Allen Hammack, the “Master of Mythology”, writes with authority on using myths and legends of the world in gaming. He wrote three books on the subject (Fantastic Treasures I and II, and Monsters of Myth & Legend III) for Mayfair Games. His newest module is Night of the Black Swords for DieCast Games, with Lawful Evil characters on a mission to the Nine Hells. Currently Allen is editing and managing a new espionage RPG by the author of the original Top Secretfor the “new” TSR game company. He contributed to the new edition of the WWI boardgame Dawn Patrol. In addition, Allen designed a boardgame based on the mythical Norse battle of Ragnarok, and was a chief editor of Deities & Demigods and Dungeon Masters Guide during the five years he served at TSR. Hired by Gary Gygax, Allen was Manager of Designers during the “Golden Era” of TSR, supervising a talent pool that included Tracy Hickman, Harold Johnson, Lawrence Schick, Zeb Cook, Tom Moldvay, and others.
In his gaming career, Allen has contributed to some 70 products as author, designer, editor, or developer. These include the popular classic C2: Ghost Tower of Inverness; A1-A4: The Slave Lords Series; I9: Day of Al-Akbar; the games Top Secret and Boot Hill, and the tournament AD&D adventure Night of the Black Swords. His Ghost Tower of Inverness module is firmly established as a pop culture standard. It was recently reference by name in the TV series “The Goldbergs” in the episode “Dungeons & Dragons, Anyone?” It also was referenced in the 2005 movie Dungeons & Dragons: Wrath of the Dragon God, as Berek says the cleric was with him “at the assault on Castle Inverness”. (At which point a veteran player of Allen's campaign said, “Now we know it's a fantasy—implying anyone went to Inverness and came out alive!”) Allen's current gaming interests are mostly directed towards railroad boardgames and Dawn Patrol (he's a nationally ranked competitor in both), and World of Warcraft.
After leaving TSR, Allen returned to Birmingham and with his wife Susan started the Lion and Unicorn game, book, and comic store, which they sold many years ago but still have fond memories of friends and customers. He helped design computer programs to diagnose leukemias and anemias for cardiovascular research at UAB; worked as Manager of Information Systems for an explosives manufacturer, and worked as a quality control chemist for an alloy and metals processor. For over twenty-two years Allen has been putting his chemistry degree to work as an environmental chemist/programmer analyst for a secret government laboratory in an undisclosed location, where he and his associates reanimate the dead. In this capacity he has lectured and presented some scientific papers, and he squeezes in guest appearances at the occasional convention. Allen was a founder of the Birmingham Doctor Who fan club, now known as the Blue Box Companions (aka the BBC, of course). He also served on the Board of Directors for Continuity, the Birmingham science fiction convention that had several successful years.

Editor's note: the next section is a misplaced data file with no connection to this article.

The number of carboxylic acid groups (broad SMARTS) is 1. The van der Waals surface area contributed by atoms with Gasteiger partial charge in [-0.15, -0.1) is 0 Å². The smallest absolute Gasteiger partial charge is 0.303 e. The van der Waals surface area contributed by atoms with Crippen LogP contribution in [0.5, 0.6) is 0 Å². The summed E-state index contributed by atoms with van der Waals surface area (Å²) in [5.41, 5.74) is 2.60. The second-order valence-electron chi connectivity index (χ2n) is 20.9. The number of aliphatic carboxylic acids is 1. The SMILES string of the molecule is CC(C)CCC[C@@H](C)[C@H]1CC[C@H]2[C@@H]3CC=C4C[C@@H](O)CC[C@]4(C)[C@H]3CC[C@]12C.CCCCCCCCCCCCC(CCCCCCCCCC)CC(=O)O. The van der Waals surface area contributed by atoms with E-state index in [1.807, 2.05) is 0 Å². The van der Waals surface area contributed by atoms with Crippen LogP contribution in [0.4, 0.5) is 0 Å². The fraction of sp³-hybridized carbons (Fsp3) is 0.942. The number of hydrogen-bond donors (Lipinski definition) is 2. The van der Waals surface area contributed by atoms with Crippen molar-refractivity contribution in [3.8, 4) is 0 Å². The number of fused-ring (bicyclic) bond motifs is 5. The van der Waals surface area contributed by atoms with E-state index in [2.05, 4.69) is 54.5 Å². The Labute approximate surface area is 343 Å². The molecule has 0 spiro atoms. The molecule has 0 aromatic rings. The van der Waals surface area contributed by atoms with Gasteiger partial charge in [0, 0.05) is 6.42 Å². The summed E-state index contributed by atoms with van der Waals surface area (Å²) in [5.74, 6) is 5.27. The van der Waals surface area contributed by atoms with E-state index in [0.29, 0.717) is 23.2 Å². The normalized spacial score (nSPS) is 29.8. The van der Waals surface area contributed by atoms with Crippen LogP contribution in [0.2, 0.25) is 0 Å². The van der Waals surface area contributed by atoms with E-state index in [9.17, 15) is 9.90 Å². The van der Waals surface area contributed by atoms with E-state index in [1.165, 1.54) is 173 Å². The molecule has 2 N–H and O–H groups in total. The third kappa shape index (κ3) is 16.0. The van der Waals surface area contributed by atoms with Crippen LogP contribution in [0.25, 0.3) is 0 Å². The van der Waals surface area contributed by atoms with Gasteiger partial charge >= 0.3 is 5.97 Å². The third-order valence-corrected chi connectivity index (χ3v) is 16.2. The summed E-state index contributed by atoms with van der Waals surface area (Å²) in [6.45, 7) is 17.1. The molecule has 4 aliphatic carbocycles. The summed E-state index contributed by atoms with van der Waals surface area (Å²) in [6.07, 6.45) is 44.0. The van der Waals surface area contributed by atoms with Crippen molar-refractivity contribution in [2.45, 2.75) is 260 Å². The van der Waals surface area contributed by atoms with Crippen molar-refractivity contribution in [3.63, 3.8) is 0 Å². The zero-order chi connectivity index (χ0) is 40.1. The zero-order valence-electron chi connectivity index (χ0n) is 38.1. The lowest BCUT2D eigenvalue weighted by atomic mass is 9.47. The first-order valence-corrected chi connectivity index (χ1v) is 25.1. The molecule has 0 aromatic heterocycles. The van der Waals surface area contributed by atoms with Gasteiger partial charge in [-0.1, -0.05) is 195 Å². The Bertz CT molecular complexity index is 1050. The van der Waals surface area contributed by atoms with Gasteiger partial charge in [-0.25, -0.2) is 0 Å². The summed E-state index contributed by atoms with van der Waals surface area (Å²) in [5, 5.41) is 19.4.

Allen has a B.S. in Chemistry, a Master's in computer science and he has done post-graduate work in chemistry, business administration, and environmental science. Allen was an editor for Ærodrome, the magazine of the Fight In The Skies Society (WWI aviation), and wrote a chapter of its melodramatic serial, Adventure! and Glory?, in which…ah, but that would be telling…
Allen has been in over 40 theatrical productions, including a convention version of “The War of the Worlds” radio broadcast, an opera set in the American Old West, four different productions of the comedy Arsenic & Old Lace, as Caiaphas in a local production of Jesus Christ, Superstar, and as an extra in the Tommy Lee Jones baseball movie Cobb. Allen earned a green belt in jujitsu before retiring with no bones broken, which he considered an even trade. Players of NTN Trivia Showdown on Tuesday nights may occasionally see him on the leader board under the logon "DR WHO".
Favorite Introduction: By Dragonlance co-author Tracy Hickman to Margaret Weis— "Allen is the man who taught me how to write.”